THE UNASSUMING TOWN OF RICHMOND, B.C. DELIVERS EXCEPTIONAL CHINESE FOOD.
By Alexandra Gill
A BEGUILING SUBURBAN EXPANSE OF CONCRETE STRIP MALLS AND LUSH MARSHLANDS, Richmond, B.C., is the most Chinese city in the world outside of Asia.
It’s home to the Vancouver International Airport, easily accessible from downtown Vancouver via the Canada Line SkyTrain, and globally acclaimed for its exceptional restaurants.
Yet, for many visitors and locals, Richmond’s enticing array of Cantonese steamed crab, Tianjin breakfast crepes, spicy Sichuan hotpots, hand-pulled Shaanxi noodles, and cumin-crusted Xinjiang skewers is terribly intimidating.
Where does one even begin?
I hear you. Sixteen years ago, when I started reviewing restaurants for The Globe and Mail, I wanted — and needed — to write about these essential eateries. Unfortunately, my knowledge of Chinese cuisine was limited to takeout egg rolls and late-night chop suey.
I humbly contacted some Chinese food experts — a group that would later form the judging panel for the Vancouver-based Chinese Restaurant Awards — and asked them to teach me.
Gradually, with much hand-holding, I learned how to discern a good siu mai dumpling (hand-chopped pork is key) and how to order a balanced family-style meal with confidence (don’t forget the palate-refreshing greens), and I figured out why most Chinese dining rooms eschew mood lighting (look up yeet lau).
I can’t honestly say I’ve acquired a taste for duck tongues, but I do appreciate the importance of their sinewy cartilage and can grapple my way around other texturally challenging dishes.
Eventually, I became proficient enough with Chinese cookery to join the Chinese Restaurant Awards as a judge.
And when I recently launched Dine Like a Critic, a tourism company that offers small-group culinary experiences, a Rich- mond excursion seemed like an obvious fit. It is also the tour most frequently requested by Vancouverites who, like me all those years ago, want to explore the epicurean riches in their own backyard.
These are a few of the restaurants we visit on the tour and others that I love.
A creative Cantonese banquet-style restaurant that deftly appeals to both restrained Hong Kong palates and the more opulent tastes of nouveau riche Mainlanders. To wit: empress chicken, an elevated version of the cold-poached standard, trimmed with black truffles. If dining on dim sum, don’t pass on the exquisite egg-white-custard tarts and chicken wings stuffed with goose liver (foie gras, really) and sticky rice.
Often misinterpreted as a Sichuan restaurant — but owner Bo Li (a Jilin-born, Winnipeg-trained sushi chef) would rather you didn’t order the roasted Chong Qing fish. Start with whatever lightly cooked seafood is fresh that day (ginger scallops are always a nice option). Order some Xinjiang-style skewers (fatty beef is my favourite). Save room for the Yunnan-style sour cabbage hotpot in silky pork broth with a choice of fish.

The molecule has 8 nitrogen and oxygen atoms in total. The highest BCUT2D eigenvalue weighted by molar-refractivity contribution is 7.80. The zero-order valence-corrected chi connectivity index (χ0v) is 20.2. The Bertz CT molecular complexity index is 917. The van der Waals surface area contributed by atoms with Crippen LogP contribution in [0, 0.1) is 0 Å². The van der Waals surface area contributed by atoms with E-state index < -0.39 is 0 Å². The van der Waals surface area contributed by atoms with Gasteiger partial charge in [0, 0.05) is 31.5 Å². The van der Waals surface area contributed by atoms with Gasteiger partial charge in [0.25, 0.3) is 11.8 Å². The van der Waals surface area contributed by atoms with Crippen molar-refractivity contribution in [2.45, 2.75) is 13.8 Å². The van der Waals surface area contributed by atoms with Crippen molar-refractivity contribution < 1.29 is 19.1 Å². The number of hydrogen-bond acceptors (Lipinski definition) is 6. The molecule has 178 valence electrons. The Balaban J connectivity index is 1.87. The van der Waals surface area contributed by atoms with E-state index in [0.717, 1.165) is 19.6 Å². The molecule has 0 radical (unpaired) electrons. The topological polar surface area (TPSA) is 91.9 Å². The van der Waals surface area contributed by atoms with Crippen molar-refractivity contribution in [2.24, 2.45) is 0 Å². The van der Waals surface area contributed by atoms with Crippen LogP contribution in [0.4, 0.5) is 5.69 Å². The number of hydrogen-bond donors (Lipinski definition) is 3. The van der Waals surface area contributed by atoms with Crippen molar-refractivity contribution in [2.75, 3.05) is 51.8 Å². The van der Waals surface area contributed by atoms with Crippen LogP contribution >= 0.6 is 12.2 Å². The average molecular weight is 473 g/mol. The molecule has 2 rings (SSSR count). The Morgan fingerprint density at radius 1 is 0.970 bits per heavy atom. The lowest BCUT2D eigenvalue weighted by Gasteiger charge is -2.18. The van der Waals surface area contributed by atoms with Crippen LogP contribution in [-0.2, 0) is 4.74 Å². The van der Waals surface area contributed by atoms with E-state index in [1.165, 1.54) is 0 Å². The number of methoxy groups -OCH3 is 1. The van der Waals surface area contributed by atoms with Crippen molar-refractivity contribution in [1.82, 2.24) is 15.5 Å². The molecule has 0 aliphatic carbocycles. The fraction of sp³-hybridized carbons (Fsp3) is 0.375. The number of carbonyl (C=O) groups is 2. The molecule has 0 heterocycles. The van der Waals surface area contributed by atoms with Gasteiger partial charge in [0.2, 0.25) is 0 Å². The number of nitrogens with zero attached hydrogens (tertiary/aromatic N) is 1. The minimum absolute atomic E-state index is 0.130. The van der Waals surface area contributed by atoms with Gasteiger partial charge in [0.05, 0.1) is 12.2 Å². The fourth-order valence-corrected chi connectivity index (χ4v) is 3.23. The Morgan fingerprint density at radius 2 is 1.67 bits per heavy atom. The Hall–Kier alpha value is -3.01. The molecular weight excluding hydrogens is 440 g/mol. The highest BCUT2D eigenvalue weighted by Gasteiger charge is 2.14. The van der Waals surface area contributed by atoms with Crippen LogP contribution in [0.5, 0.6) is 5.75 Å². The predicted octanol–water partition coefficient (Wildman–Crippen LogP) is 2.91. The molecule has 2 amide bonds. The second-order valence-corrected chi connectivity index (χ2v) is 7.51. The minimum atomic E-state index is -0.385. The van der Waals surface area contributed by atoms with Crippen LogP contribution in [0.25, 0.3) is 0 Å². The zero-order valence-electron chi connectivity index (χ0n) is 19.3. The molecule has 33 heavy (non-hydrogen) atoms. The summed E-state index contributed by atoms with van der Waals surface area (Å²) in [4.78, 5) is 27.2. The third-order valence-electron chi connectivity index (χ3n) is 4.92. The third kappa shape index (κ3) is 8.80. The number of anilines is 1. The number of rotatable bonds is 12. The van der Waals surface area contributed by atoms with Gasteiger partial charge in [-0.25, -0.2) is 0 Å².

You could say hotpot is the national dish of China, where more than half a million restaurants specialize in this beloved regionally nuanced version of European fondue. At last count, there were 35 hotpot restaurants in Richmond. Most, like Dolar Shop, are chains. Few are as exacting about using premium ingredients. Try the signature silver soup, which is based on pork maw (the pig’s stomach lining), with hand-carved beef and thinly sliced geoduck.
Go off the beaten track for this Shanghainese diner, owned by an amusingly bossy Beijinger chef and her coffee-obsessed daughter, for excellent thin-skinned xiao long bao soup dumplings. The limited-quantity pan-fried pork buns are so popular they have to be ordered ahead. Also recommended: hot and sour soup and the milky pork-broth wonton soup with elegant, slippery-tailed Shanghai dumplings.
Recently glorified in David Chang’s 2019 Netflix TV series, Breakfast, Lunch & Dinner, this unassuming Hong Kong-style barbecue shop tucked off a car park is every bit as good as ac- tor Seth Rogen claimed in the show. Boulevard’s Alex Chen and Roger Ma use a doctored version of its five-spice sauce for their excellent dry-aged duck. The venue is best known for crispy roasted pork belly and honey-glazed char siu (ask for half fat, half lean), but the supremely succulent soya sauce chicken is also worth trying.
This Northern Chinese Xi’an restaurant specializes in roast lamb, as the name suggests. But the variety of cuts will surprise even the most adventurous of diners. You can safely skip the lamb penis (“dry sautéed ovine genital”), sliced into chewy slivers, and stir-fried with sweet crackers. More traditional options include the Baked Sesame Cake with Mutton with Mustard (a sesame-bun sandwich with sliced lamb) and the signature Roasted Lamb Leg, which must be pre-ordered and is massaged tableside with cumin and chili.